Australia’s critical infrastructure definition to span communications, data storage, space
The federal government on Monday published an exposure draft on the Security Legislation Amendment (Critical Infrastructure) Bill 2020. It seeks to amend the Security of Critical Infrastructure Act 2018 to implement “an enhanced framework to uplift the security and resilience of Australia’s critical infrastructure”.
The Australian government’s Critical Infrastructure Resilience Strategy currently defines critical infrastructure as: “Those physical facilities, supply chains, information technologies, and communication networks, which if destroyed, degraded, or rendered unavailable for an extended period, would significantly impact the social or economic wellbeing of the nation, or affect Australia’s ability to conduct national defence and ensure national security”.
Within the broad definition of critical infrastructure, the Act currently places regulatory obligations on specific entities in the electricity, gas, water, and maritime ports sectors.
“However, as the security landscape evolves, so must our approach to managing risk across all critical infrastructure sectors,” the Bill’s explanatory document [PDF] said.
As such, the amendments in the Bill are aimed at enhancing the obligations in the Act, and expanding its coverage to the communications, financial services and markets, data storage and processing, defence industry, higher education and research, energy, food and grocery, healthcare and medical, space technology, transport, and water and sewerage sectors.
It is proposed that responsible entities for these assets would also fall within the proposed new definition of “national security business”. The Minister for Home Affairs would also have the power to declare a critical infrastructure asset as a “system of national significance”.
The communications sector is defined in the Bill as those supplying a carriage service; providing a broadcasting service; owning or operating assets that are used in connection with the supply of a carriage service; owning or operating assets that are used in connection with the transmission of a broadcasting service; or administering an Australian domain name system.
The Bill would also introduce definitions for three types of critical infrastructure assets in this sector: Telecommunications, broadcasting transmission, and domain name systems.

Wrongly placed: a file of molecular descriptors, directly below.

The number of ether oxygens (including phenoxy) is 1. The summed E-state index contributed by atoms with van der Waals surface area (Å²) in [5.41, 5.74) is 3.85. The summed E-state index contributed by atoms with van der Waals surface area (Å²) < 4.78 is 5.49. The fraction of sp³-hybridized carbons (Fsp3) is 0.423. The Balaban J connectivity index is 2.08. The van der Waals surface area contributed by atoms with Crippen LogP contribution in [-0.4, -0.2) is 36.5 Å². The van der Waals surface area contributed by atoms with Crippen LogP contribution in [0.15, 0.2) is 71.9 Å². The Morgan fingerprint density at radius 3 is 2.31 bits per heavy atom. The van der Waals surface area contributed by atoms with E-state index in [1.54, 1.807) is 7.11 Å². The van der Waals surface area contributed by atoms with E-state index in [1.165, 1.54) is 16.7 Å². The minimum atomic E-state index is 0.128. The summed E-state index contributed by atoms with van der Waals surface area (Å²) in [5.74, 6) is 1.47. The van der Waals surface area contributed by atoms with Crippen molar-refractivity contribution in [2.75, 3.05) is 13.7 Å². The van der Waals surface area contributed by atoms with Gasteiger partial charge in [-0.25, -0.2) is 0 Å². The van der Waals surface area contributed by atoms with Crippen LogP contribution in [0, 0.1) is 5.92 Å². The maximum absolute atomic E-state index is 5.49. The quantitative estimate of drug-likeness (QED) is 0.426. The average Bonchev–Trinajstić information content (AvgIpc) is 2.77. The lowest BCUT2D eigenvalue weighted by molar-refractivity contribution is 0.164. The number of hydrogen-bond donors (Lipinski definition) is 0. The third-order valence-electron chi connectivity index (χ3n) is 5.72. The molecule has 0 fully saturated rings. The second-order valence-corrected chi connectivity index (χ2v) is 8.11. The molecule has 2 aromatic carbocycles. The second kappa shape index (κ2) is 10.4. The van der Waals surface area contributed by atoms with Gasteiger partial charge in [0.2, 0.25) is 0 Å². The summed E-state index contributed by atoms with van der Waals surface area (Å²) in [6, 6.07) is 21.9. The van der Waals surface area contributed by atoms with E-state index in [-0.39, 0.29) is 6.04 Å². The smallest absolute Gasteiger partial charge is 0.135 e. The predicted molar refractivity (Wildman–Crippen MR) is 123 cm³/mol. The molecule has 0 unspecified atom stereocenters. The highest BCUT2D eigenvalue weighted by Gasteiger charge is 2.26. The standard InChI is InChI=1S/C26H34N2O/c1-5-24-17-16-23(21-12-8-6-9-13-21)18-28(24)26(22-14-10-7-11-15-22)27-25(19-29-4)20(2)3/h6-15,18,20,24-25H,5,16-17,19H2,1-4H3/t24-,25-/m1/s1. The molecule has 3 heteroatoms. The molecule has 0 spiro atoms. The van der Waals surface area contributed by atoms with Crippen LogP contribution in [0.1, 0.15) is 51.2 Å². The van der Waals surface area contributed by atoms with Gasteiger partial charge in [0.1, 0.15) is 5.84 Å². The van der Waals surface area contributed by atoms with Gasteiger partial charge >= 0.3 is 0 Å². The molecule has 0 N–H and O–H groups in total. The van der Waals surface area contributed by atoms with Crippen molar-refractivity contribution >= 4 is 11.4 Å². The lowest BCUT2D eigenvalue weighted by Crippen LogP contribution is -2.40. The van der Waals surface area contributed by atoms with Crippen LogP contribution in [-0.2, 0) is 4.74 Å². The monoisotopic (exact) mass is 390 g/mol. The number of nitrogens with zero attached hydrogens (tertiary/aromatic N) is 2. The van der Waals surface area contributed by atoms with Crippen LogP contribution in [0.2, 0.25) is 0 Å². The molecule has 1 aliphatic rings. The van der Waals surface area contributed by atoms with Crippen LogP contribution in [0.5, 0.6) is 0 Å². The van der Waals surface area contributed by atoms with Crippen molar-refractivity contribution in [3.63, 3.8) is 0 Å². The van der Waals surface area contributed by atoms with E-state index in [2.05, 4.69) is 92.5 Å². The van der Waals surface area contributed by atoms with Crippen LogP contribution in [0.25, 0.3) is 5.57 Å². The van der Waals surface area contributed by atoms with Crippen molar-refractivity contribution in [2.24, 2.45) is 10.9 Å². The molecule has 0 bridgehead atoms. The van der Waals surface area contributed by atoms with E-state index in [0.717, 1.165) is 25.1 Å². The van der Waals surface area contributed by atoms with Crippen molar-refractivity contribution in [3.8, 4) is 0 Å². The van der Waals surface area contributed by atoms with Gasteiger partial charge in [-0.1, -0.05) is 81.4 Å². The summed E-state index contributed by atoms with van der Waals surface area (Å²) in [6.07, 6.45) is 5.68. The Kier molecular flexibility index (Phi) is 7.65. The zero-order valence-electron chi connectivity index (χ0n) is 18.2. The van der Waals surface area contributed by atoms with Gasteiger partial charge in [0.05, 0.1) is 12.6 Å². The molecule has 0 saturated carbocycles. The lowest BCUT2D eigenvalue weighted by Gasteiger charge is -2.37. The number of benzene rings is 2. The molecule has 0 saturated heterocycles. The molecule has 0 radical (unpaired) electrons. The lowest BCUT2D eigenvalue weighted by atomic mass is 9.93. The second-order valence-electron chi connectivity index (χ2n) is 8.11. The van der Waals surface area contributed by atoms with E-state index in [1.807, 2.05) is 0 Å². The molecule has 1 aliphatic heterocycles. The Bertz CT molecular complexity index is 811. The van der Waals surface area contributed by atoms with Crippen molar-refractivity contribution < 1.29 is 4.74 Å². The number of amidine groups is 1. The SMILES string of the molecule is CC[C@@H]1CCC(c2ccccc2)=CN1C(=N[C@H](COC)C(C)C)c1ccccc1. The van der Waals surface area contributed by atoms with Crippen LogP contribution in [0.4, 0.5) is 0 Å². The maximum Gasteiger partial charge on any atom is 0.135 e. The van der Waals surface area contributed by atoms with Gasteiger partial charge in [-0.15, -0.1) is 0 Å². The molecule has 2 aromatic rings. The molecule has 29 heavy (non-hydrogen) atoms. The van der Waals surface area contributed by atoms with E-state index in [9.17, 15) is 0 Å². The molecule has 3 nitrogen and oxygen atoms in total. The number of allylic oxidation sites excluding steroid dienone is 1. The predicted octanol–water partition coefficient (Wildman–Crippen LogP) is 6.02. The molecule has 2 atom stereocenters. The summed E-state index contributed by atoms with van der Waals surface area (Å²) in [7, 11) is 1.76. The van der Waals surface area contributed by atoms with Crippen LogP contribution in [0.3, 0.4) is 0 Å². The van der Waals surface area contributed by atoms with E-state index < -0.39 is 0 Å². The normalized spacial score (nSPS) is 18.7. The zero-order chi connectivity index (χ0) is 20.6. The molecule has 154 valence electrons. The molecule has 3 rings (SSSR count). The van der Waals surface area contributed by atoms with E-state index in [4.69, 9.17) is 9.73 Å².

The definition of the “data storage or processing sector”, according to the Bill, is the sector of the Australian economy that involves providing data storage or processing services on a commercial basis.
This includes enterprise data centres, managed services data centres, colocation data centres, and cloud data centres. The sector definition also includes three types of cloud services: Infrastructure as a service (IaaS), software as a service (SaaS), and platform as a service (PaaS).
According to the document, an asset is a “critical data storage or processing asset” if it is owned or operated by an entity that is a data storage or processing provider; and it is used wholly or primarily in connection with a data storage or processing service that is provided on a commercial basis to an end-user that is the Commonwealth, a state, or a territory, or a body corporate established by a law of the Commonwealth, a state, or a territory.
“The definition covers data centres and cloud service providers that manage data of significance to Australia’s national interest,” the explanatory document continued. “It is not intended to cover instances where data storage is secondary to, or simply a by-product of, the primary service being offered, for example, accounting services that may result in the storage of some of their client’s data.”
“Business critical data” would be defined in the Bill as personal information that relates to at least 20,000 individuals; sensitive information; information relating to any research and development in relation to a critical infrastructure asset; information relating to any systems needed to operate a critical infrastructure asset; or information relating to risk management and business continuity in relation to a critical infrastructure asset.
For a “critical data storage or processing asset”, the responsible entity is the entity that is a data storage or processing provider to Commonwealth, state or territory government clients, and other critical infrastructure assets.